morning lines, surrounded by flowers



In the quiet morning, Steller’s jays finishing their breakfast on the railing, fire warm, flowers embroidered by a woman 70 years ago. I see her by a window, threading her needles, stitching poppies, clumps of violets, primroses, the long stems of daffodils, her family across the ocean, her eyesight fading, easing stems, buds, leaves into linen. Yesterday I unfolded her cloth from the drawer. This morning I am thinking of her great-granchildren, her great-great-grandchildren, whom she never met. Georgia Strait, the mountains, the long patchwork of prairies, the Great Lakes, rivers without end.



In the little enclosure of black deer mesh, a copper beech is coming into leaf. At its feet, daffodils planted in the ashes of my parents. How small we become. How we go on.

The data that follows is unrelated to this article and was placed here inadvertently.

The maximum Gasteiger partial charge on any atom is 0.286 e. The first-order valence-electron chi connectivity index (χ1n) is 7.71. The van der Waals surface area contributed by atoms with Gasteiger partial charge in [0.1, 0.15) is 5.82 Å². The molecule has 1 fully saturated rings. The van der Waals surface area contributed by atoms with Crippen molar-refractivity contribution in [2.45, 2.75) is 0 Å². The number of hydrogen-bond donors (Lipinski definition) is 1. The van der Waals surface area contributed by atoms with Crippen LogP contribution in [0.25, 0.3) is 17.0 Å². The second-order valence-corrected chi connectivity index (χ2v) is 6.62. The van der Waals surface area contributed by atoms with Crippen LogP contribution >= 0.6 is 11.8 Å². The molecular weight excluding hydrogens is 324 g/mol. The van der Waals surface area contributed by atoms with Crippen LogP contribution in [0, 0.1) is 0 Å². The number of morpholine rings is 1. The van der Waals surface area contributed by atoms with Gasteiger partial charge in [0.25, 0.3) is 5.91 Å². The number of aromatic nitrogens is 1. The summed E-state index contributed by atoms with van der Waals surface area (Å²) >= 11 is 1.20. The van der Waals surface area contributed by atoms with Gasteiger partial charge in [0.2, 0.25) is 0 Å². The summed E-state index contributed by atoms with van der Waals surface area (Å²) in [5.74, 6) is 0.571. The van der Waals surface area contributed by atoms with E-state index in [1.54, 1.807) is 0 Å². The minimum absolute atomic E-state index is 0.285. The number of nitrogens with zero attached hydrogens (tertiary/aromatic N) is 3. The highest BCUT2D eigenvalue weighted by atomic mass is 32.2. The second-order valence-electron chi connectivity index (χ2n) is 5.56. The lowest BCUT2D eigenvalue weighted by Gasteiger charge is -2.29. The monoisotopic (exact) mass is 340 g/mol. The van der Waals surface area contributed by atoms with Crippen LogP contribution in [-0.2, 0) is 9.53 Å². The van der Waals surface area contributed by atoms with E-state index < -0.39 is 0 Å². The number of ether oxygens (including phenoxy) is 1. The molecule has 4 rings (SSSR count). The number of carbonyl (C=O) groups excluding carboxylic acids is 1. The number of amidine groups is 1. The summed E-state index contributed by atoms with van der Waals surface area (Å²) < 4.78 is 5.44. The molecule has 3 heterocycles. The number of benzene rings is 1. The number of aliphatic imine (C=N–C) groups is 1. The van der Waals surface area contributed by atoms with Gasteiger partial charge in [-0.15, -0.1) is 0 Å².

The little children called to show me their library books. On the tiny phone screen, their faces so beautiful I turned away. Let me show you the jays, I said. I’ll put peanuts on the post and you watch for them. The blue shapes gliding down within seconds. When I said goodbye, I went out to cut flowers—currant, forsythia, kerria, daffodils. This morning yesterday’s buds are opening. The jays are always within calling distance. It’s everyone else who is so far away.

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